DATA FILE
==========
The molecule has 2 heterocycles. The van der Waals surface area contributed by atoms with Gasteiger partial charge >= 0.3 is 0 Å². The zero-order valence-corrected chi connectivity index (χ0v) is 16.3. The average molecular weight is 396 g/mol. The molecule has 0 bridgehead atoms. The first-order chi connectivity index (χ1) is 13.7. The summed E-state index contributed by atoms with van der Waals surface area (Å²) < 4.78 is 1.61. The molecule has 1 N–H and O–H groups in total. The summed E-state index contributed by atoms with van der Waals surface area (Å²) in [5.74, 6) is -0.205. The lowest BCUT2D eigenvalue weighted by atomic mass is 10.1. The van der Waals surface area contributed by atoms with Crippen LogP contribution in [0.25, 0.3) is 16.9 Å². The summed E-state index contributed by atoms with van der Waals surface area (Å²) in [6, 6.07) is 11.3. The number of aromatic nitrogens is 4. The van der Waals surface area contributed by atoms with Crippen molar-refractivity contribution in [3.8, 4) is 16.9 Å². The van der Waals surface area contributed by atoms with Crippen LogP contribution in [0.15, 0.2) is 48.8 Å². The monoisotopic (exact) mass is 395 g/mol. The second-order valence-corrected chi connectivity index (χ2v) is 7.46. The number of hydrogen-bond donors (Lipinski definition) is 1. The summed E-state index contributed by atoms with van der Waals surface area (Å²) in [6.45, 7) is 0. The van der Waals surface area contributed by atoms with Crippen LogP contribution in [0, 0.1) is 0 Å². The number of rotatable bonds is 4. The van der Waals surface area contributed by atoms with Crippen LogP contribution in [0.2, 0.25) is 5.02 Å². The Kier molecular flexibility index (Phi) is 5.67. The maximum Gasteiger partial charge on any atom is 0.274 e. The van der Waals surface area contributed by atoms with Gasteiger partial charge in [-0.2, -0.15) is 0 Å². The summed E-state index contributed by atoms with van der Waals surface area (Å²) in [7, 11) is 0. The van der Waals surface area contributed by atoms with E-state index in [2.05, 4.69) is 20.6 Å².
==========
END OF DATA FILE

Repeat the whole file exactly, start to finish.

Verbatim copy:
The molecule has 2 heterocycles. The van der Waals surface area contributed by atoms with Gasteiger partial charge >= 0.3 is 0 Å². The zero-order valence-corrected chi connectivity index (χ0v) is 16.3. The average molecular weight is 396 g/mol. The molecule has 0 bridgehead atoms. The first-order chi connectivity index (χ1) is 13.7. The summed E-state index contributed by atoms with van der Waals surface area (Å²) < 4.78 is 1.61. The molecule has 1 N–H and O–H groups in total. The summed E-state index contributed by atoms with van der Waals surface area (Å²) in [5.74, 6) is -0.205. The lowest BCUT2D eigenvalue weighted by atomic mass is 10.1. The van der Waals surface area contributed by atoms with Crippen LogP contribution in [0.25, 0.3) is 16.9 Å². The summed E-state index contributed by atoms with van der Waals surface area (Å²) in [6, 6.07) is 11.3. The number of aromatic nitrogens is 4. The van der Waals surface area contributed by atoms with Crippen molar-refractivity contribution in [3.8, 4) is 16.9 Å². The van der Waals surface area contributed by atoms with Crippen LogP contribution in [0.15, 0.2) is 48.8 Å². The monoisotopic (exact) mass is 395 g/mol. The second-order valence-corrected chi connectivity index (χ2v) is 7.46. The number of hydrogen-bond donors (Lipinski definition) is 1. The summed E-state index contributed by atoms with van der Waals surface area (Å²) in [6.45, 7) is 0. The van der Waals surface area contributed by atoms with Crippen LogP contribution in [0, 0.1) is 0 Å². The number of rotatable bonds is 4. The van der Waals surface area contributed by atoms with Crippen LogP contribution in [0.2, 0.25) is 5.02 Å². The Kier molecular flexibility index (Phi) is 5.67. The maximum Gasteiger partial charge on any atom is 0.274 e. The van der Waals surface area contributed by atoms with Gasteiger partial charge in [-0.2, -0.15) is 0 Å². The summed E-state index contributed by atoms with van der Waals surface area (Å²) in [7, 11) is 0. The van der Waals surface area contributed by atoms with E-state index in [2.05, 4.69) is 20.6 Å².